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Cancer treatment can mean that even simple things like brushing your mouth in the morning take on a new significance. It is important to understand the different needs and thus specific toothpastes that are best for patients undergoing cancer treatment.

The kind of toothpaste that patients use after getting radiation treatment or being on chemotherapy is much more important than most people realize [1]. In fact, just the mere fact that a patient is even asking this question means that he or she is aware that their oral hygiene methods need to change after receiving cancer treatment and that is already a positive.

Why Do Cancer Patients Need Specially Medicated Toothpaste?

Cancer, particularly that of the head and neck region, often requires an aggressive treatment plan that involves the use of radiation, chemotherapy or both to try and destroy the tumor. This line of therapy also causes the destruction of the healthy, unaffected cells close to the tumor and in the line of the radiation, leading to the development of various side effects [2].

In the oral cavity, these side effects are manifested as a loss of salivary flow, difficulty in eating and drinking, constant ulcers in the mouth,  a burning sensation to the mildest of spices and just a massive decrease in the quality of life [3].

A lot of these side effects have further ramifications of their own, particularly the reduction in normal salivary flow. Through the temporary and sometimes permanent destruction of the salivary glands, a state of severe mouth dryness after cancer therapy occurs which means that patients have to find ways of coping with the loss of the very thing that protects their oral tissues, helps them chew, speak and swallow [4].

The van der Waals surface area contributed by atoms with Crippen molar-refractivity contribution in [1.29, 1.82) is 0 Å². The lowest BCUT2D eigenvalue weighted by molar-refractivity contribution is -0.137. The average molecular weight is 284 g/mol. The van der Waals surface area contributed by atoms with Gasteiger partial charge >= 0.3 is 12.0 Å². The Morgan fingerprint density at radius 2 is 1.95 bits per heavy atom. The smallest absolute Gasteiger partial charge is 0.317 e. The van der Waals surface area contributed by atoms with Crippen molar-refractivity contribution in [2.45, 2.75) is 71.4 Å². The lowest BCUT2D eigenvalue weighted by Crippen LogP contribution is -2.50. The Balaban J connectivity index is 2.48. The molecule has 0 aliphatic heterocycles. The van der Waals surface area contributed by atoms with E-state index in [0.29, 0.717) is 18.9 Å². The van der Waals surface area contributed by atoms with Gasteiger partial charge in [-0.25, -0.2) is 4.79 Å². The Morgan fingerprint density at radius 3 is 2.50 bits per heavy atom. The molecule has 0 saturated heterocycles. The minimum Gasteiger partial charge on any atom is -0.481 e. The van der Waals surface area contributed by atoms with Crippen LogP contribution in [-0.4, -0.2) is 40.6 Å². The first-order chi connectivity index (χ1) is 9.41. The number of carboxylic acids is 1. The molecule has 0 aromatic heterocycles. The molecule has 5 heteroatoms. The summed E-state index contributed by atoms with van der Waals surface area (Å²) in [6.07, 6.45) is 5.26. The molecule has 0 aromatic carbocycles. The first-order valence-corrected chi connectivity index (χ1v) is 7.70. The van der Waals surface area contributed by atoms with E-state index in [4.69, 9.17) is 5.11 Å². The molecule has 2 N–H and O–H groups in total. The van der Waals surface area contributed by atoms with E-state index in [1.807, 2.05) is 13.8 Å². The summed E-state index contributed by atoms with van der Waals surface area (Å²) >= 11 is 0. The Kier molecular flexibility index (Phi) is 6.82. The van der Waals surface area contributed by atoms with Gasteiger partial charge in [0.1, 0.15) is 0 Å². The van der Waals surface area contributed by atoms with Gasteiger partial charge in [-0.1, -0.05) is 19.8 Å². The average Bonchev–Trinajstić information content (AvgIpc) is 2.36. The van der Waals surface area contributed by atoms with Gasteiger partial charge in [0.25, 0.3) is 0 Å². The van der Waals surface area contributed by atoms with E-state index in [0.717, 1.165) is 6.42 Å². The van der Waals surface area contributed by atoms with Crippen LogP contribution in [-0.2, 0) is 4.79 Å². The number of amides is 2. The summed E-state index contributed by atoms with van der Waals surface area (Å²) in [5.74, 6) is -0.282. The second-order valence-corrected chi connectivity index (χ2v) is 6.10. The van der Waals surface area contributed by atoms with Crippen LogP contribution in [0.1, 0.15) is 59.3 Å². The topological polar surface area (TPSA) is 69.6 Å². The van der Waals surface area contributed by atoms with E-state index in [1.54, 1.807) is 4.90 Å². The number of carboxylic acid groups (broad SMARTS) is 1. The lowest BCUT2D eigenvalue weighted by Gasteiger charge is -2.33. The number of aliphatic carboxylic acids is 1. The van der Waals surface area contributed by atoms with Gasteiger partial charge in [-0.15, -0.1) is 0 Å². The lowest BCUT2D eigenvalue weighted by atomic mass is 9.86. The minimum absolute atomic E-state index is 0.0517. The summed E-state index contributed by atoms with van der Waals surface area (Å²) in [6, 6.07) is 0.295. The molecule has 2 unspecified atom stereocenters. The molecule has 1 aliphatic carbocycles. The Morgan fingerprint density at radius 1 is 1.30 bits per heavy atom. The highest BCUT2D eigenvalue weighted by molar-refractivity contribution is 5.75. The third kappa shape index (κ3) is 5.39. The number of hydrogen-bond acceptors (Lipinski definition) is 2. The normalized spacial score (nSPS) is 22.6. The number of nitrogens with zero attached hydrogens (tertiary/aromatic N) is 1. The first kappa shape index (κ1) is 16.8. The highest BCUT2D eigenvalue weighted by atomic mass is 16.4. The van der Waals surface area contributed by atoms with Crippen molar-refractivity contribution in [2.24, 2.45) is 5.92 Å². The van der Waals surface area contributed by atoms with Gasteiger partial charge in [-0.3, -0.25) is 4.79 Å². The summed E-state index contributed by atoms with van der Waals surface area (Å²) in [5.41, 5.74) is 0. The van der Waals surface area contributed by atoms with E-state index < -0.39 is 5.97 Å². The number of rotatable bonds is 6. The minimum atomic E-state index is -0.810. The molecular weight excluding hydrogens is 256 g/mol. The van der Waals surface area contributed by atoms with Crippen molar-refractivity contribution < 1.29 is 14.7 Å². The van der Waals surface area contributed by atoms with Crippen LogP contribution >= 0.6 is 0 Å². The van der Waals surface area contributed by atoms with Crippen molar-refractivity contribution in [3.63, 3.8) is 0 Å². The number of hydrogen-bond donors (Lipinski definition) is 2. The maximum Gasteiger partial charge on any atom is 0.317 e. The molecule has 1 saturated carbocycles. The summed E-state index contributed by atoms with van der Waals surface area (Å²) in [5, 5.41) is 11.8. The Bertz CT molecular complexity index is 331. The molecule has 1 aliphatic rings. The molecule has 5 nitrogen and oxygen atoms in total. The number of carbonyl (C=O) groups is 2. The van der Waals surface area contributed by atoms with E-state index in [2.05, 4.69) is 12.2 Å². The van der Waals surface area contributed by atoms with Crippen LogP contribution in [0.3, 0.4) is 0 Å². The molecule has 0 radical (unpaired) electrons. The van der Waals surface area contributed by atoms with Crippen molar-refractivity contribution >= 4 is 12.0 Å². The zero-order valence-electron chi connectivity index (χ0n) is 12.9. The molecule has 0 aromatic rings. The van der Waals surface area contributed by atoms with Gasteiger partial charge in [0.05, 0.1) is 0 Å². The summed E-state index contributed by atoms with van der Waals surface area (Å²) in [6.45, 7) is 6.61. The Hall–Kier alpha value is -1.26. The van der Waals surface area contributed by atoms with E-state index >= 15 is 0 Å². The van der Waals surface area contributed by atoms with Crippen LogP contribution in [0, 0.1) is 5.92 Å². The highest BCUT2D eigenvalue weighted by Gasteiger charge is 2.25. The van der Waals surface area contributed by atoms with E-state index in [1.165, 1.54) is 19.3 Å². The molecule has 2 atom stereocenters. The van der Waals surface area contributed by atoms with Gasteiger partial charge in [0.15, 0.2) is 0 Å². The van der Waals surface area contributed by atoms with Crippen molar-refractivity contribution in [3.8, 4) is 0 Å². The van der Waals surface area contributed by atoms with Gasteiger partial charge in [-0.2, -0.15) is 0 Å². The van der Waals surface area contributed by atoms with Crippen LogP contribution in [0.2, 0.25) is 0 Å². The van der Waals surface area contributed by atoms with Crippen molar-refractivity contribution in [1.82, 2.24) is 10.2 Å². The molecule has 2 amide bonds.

Without a proper amount of saliva present in the mouth, disease-causing microorganisms run rampant and cause widespread tooth decay [5]. This is why patients need to be on specially medicated toothpaste that helps protect their teeth and gums from the increased threat of disease in this condition [6].

Prevention will always be superior to treatment. However, that is even more true for patients undergoing radiation as they may not have the same treatment options on the table as other unaffected patients do [7].

What Kind Of Toothpaste Do Cancer Patients Need?

While the exact brand of toothpaste may vary from region to region and availability, every prescribed toothpaste will have one common feature and that is being very rich in fluoride content. Fluoride, which is a naturally occurring mineral, has been used as an additive to public water sources for decades now to help make teeth more resistant to tooth decay [8].

Cancer patients also often suffer from mucositis, a condition where the soft tissues inside the mouth are inflamed and become very sensitive to flavoring agents, additives and other standard ingredients of food articles.

This is why the specially medicated toothpaste for cancer patients is designed to be almost flavorless so that it does not cause any discomfort [9].

Since this toothpaste is so high in fluoride content and also because it can be quite expensive, only a small amount of toothpaste should be used to brush the teeth, similar to that of the size of a pea.

Apart from this toothpaste, patients also need to use a high concentration of fluoride gel for at least 10 minutes two times a day. This gel can either be 1.1% Sodium Fluoride gel or .4% stannous fluoride gel depending upon the formulation your dentist opts for [10].

This application is made through the use of custom trays which will help the patient apply the gel evenly on all surfaces of the teeth without any trouble.

While fluoridated toothpaste is good for preventing caries, some medicated toothpaste also contain chlorhexidine and help in the prevention of gum disease in cancer patients.

In most cases, the patient should be able to use a chlorhexidine mouthwash, but if that is too severe to the oral tissues, then a mild toothpaste containing chlorhexidine could be very beneficial.

Care also must be taken by the patient to use a toothbrush which is soft and gentle on the gums. Too often patients report to the dental clinic with the complaint that they are unable to brush because it is just too painful for them.

In some cases, the dentist may prescribe the use of a topical anesthetic agent to numb the pain and allow the patient to brush without too much discomfort.

Conclusion

In typical cases, the physical act of brushing is sufficient to keep the mouth disease free, and so the role of the toothpaste is minimized. In cancer patients, particularly those that have received radiation, the role of chemical plaque control becomes very important.

Patients need to be educated on the importance of oral care during cancer treatment so that they can prevent dental diseases from setting in.

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